A silver lining
BY HOWARD COOP
On Tuesday, November 10, 1970, I arose early with a feeling of apprehension and dread. I had never flown, but at 11:40 that morning, I, along with a group of people traveling with me, was scheduled to board American Airlines flight # 350 in Cincinnati and fly to Kennedy International Airport in New York by way of Pittsburg. The weather was unpleasant, and as I drove from Georgetown to the airport, it got much more unpleasant.
At the proper time, we boarded the plane, and it taxied down the runway. When it lifted off the runway, clouds and mist were so dense that I could hardly see the end of the wings of that Boeing 707. In a moment, we were totally engulfed in clouds and nothing was visible. I was, indeed, tense, but I didn’t say anything to anyone. However, I thought: “Is this really necessary?”
In a few minutes, the situation began to change, and the change came quickly. As the plane ascended, the fog and mist began less dense, and it began to disappear. Rays of sunshine broke through the clouds. In a short time, the plane was above the clouds, and the sun was shining brilliantly. Shining down upon the clouds below us, there was the feeling that the plane was floating on a bed of sparkling silver.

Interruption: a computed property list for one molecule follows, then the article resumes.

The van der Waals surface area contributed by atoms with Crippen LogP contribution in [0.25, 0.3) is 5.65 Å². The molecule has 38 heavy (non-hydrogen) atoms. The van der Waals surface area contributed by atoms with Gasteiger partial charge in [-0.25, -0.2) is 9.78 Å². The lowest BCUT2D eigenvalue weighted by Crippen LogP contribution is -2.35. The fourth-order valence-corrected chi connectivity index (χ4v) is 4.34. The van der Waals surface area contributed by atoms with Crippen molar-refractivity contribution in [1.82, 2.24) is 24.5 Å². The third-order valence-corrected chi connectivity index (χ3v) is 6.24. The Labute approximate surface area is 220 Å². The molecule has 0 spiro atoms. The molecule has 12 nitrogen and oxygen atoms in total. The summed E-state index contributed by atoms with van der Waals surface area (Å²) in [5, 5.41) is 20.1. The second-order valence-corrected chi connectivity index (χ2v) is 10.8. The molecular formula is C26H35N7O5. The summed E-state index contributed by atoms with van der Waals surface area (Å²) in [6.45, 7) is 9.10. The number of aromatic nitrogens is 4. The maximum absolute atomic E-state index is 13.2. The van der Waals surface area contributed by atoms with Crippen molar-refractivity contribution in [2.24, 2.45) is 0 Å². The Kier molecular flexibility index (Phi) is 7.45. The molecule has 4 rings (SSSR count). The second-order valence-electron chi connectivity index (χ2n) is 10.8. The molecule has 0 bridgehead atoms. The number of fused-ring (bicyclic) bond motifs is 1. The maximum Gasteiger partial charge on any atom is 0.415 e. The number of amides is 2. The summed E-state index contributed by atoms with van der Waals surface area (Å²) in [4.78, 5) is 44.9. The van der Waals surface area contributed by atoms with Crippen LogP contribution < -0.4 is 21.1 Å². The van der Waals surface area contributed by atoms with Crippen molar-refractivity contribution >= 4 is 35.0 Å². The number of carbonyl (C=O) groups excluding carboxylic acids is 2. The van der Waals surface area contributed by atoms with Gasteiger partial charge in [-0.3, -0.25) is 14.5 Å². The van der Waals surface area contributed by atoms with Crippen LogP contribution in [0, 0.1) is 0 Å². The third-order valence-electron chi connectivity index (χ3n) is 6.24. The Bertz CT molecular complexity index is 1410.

My apprehension and dread began to disappear. Then, looking out the window of the plane, I remembered something I had heard all my life: “Every cloud has a silver lining.” That old adage, a source of optimism and hope for 383 years, is traced back to John Milton’s COMUS that he wrote in 1634.
Most of us have lived long enough to discover one thing: the path of life is not always smooth. There are times when there are storms, and sometimes the storms rage. But, sunlight breaks through the clouds, and we know that, regardless of how dark they have been, the clouds have a silver lining. And hope returns.